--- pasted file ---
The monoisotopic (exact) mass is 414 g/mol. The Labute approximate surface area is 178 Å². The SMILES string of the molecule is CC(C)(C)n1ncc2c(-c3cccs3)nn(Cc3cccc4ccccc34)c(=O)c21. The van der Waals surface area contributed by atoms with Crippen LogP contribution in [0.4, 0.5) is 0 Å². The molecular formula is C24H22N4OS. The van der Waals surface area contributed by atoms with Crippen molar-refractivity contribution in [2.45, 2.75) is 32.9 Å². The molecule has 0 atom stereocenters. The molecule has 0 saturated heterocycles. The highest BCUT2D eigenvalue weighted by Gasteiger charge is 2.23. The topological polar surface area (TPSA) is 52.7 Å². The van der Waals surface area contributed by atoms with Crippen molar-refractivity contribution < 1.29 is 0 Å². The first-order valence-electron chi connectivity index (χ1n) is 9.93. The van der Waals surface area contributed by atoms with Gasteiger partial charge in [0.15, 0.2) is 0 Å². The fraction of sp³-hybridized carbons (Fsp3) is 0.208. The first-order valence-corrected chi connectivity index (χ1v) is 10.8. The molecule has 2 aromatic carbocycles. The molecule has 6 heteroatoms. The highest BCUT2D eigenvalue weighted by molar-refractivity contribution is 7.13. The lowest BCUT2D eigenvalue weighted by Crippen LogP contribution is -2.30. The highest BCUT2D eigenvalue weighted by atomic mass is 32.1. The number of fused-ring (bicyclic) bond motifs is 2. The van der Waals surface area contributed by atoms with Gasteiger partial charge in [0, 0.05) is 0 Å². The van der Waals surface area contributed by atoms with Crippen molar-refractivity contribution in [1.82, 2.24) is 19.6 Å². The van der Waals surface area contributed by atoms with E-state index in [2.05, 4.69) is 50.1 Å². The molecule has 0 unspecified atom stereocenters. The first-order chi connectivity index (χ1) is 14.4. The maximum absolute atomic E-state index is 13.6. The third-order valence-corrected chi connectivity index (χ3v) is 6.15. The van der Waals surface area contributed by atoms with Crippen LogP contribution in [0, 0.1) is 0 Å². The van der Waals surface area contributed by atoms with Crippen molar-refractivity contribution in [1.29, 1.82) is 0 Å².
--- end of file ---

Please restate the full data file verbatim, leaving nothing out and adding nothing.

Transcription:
The monoisotopic (exact) mass is 414 g/mol. The Labute approximate surface area is 178 Å². The SMILES string of the molecule is CC(C)(C)n1ncc2c(-c3cccs3)nn(Cc3cccc4ccccc34)c(=O)c21. The van der Waals surface area contributed by atoms with Crippen LogP contribution in [0.4, 0.5) is 0 Å². The molecular formula is C24H22N4OS. The van der Waals surface area contributed by atoms with Crippen molar-refractivity contribution in [2.45, 2.75) is 32.9 Å². The molecule has 0 atom stereocenters. The molecule has 0 saturated heterocycles. The highest BCUT2D eigenvalue weighted by Gasteiger charge is 2.23. The topological polar surface area (TPSA) is 52.7 Å². The van der Waals surface area contributed by atoms with Crippen molar-refractivity contribution < 1.29 is 0 Å². The first-order valence-electron chi connectivity index (χ1n) is 9.93. The van der Waals surface area contributed by atoms with Gasteiger partial charge in [0.15, 0.2) is 0 Å². The fraction of sp³-hybridized carbons (Fsp3) is 0.208. The first-order valence-corrected chi connectivity index (χ1v) is 10.8. The molecule has 2 aromatic carbocycles. The molecule has 6 heteroatoms. The highest BCUT2D eigenvalue weighted by molar-refractivity contribution is 7.13. The lowest BCUT2D eigenvalue weighted by Crippen LogP contribution is -2.30. The highest BCUT2D eigenvalue weighted by atomic mass is 32.1. The number of fused-ring (bicyclic) bond motifs is 2. The van der Waals surface area contributed by atoms with Gasteiger partial charge in [0, 0.05) is 0 Å². The van der Waals surface area contributed by atoms with Crippen molar-refractivity contribution in [1.82, 2.24) is 19.6 Å². The van der Waals surface area contributed by atoms with E-state index in [2.05, 4.69) is 50.1 Å². The molecule has 0 unspecified atom stereocenters. The first-order chi connectivity index (χ1) is 14.4. The maximum absolute atomic E-state index is 13.6. The third-order valence-corrected chi connectivity index (χ3v) is 6.15. The van der Waals surface area contributed by atoms with Crippen LogP contribution in [0, 0.1) is 0 Å². The van der Waals surface area contributed by atoms with Crippen molar-refractivity contribution in [1.29, 1.82) is 0 Å².